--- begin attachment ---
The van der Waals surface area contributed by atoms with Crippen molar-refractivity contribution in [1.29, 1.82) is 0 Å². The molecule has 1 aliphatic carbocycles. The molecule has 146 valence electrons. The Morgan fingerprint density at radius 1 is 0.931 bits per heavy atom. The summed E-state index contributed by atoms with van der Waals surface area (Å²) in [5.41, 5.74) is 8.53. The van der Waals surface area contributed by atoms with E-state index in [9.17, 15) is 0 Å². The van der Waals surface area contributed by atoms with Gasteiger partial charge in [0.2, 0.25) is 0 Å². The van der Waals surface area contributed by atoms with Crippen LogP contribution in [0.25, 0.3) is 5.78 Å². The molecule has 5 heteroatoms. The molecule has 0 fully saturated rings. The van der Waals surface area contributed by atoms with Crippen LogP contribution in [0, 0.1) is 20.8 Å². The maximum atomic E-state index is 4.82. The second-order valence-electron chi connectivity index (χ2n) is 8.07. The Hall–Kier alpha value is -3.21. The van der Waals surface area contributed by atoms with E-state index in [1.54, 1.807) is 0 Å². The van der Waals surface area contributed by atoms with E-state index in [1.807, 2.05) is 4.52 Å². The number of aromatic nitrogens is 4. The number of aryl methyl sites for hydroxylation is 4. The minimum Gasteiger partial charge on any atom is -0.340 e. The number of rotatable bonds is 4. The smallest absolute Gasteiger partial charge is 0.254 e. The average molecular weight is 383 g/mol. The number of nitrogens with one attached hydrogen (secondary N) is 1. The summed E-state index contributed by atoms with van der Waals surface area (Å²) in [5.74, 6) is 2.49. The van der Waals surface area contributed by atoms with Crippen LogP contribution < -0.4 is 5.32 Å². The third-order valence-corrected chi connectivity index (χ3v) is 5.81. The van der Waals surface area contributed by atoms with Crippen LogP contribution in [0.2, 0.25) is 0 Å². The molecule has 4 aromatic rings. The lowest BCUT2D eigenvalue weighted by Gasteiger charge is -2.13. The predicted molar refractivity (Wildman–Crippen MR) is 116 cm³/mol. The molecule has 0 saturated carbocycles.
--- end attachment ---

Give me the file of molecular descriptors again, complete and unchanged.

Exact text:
The van der Waals surface area contributed by atoms with Crippen molar-refractivity contribution in [1.29, 1.82) is 0 Å². The molecule has 1 aliphatic carbocycles. The molecule has 146 valence electrons. The Morgan fingerprint density at radius 1 is 0.931 bits per heavy atom. The summed E-state index contributed by atoms with van der Waals surface area (Å²) in [5.41, 5.74) is 8.53. The van der Waals surface area contributed by atoms with E-state index in [9.17, 15) is 0 Å². The van der Waals surface area contributed by atoms with Gasteiger partial charge in [0.2, 0.25) is 0 Å². The van der Waals surface area contributed by atoms with Crippen LogP contribution in [0.25, 0.3) is 5.78 Å². The molecule has 5 heteroatoms. The molecule has 0 fully saturated rings. The van der Waals surface area contributed by atoms with Crippen LogP contribution in [0, 0.1) is 20.8 Å². The maximum atomic E-state index is 4.82. The second-order valence-electron chi connectivity index (χ2n) is 8.07. The Hall–Kier alpha value is -3.21. The van der Waals surface area contributed by atoms with E-state index in [1.54, 1.807) is 0 Å². The van der Waals surface area contributed by atoms with E-state index in [1.807, 2.05) is 4.52 Å². The number of aromatic nitrogens is 4. The number of aryl methyl sites for hydroxylation is 4. The minimum Gasteiger partial charge on any atom is -0.340 e. The number of rotatable bonds is 4. The smallest absolute Gasteiger partial charge is 0.254 e. The average molecular weight is 383 g/mol. The number of nitrogens with one attached hydrogen (secondary N) is 1. The summed E-state index contributed by atoms with van der Waals surface area (Å²) in [5.74, 6) is 2.49. The van der Waals surface area contributed by atoms with Crippen LogP contribution < -0.4 is 5.32 Å². The third-order valence-corrected chi connectivity index (χ3v) is 5.81. The van der Waals surface area contributed by atoms with Crippen LogP contribution in [0.2, 0.25) is 0 Å². The molecule has 4 aromatic rings. The lowest BCUT2D eigenvalue weighted by Gasteiger charge is -2.13. The predicted molar refractivity (Wildman–Crippen MR) is 116 cm³/mol. The molecule has 0 saturated carbocycles.